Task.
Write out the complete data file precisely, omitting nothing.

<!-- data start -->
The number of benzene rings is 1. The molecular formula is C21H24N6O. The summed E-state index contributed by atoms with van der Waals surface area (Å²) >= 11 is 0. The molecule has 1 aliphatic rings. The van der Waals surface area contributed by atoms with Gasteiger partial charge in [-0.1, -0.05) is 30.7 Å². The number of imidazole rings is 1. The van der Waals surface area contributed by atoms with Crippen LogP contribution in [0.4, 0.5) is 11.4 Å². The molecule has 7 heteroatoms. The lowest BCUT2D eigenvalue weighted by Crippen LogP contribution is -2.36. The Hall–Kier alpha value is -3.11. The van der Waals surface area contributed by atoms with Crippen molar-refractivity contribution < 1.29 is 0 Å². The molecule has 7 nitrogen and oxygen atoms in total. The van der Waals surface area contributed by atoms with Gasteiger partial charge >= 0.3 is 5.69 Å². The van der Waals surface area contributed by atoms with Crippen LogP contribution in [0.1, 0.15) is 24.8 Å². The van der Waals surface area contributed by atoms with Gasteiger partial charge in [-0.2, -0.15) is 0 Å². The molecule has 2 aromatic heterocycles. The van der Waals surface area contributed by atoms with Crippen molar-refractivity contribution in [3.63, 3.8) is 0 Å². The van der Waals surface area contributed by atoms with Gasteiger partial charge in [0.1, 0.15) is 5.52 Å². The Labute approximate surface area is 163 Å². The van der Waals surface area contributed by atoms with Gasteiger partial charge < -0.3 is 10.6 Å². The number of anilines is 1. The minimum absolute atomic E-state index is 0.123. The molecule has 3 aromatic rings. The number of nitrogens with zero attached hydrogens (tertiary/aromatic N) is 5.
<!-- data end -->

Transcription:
The number of benzene rings is 1. The molecular formula is C21H24N6O. The summed E-state index contributed by atoms with van der Waals surface area (Å²) >= 11 is 0. The molecule has 1 aliphatic rings. The van der Waals surface area contributed by atoms with Gasteiger partial charge in [-0.1, -0.05) is 30.7 Å². The number of imidazole rings is 1. The van der Waals surface area contributed by atoms with Crippen LogP contribution in [0.4, 0.5) is 11.4 Å². The molecule has 7 heteroatoms. The lowest BCUT2D eigenvalue weighted by Crippen LogP contribution is -2.36. The Hall–Kier alpha value is -3.11. The van der Waals surface area contributed by atoms with Crippen molar-refractivity contribution < 1.29 is 0 Å². The molecule has 7 nitrogen and oxygen atoms in total. The van der Waals surface area contributed by atoms with Gasteiger partial charge >= 0.3 is 5.69 Å². The van der Waals surface area contributed by atoms with Crippen LogP contribution in [0.1, 0.15) is 24.8 Å². The van der Waals surface area contributed by atoms with Gasteiger partial charge in [-0.2, -0.15) is 0 Å². The molecule has 2 aromatic heterocycles. The van der Waals surface area contributed by atoms with Crippen molar-refractivity contribution in [3.63, 3.8) is 0 Å². The van der Waals surface area contributed by atoms with Gasteiger partial charge in [0.1, 0.15) is 5.52 Å². The Labute approximate surface area is 163 Å². The van der Waals surface area contributed by atoms with Gasteiger partial charge < -0.3 is 10.6 Å². The number of anilines is 1. The minimum absolute atomic E-state index is 0.123. The molecule has 3 aromatic rings. The number of nitrogens with zero attached hydrogens (tertiary/aromatic N) is 5.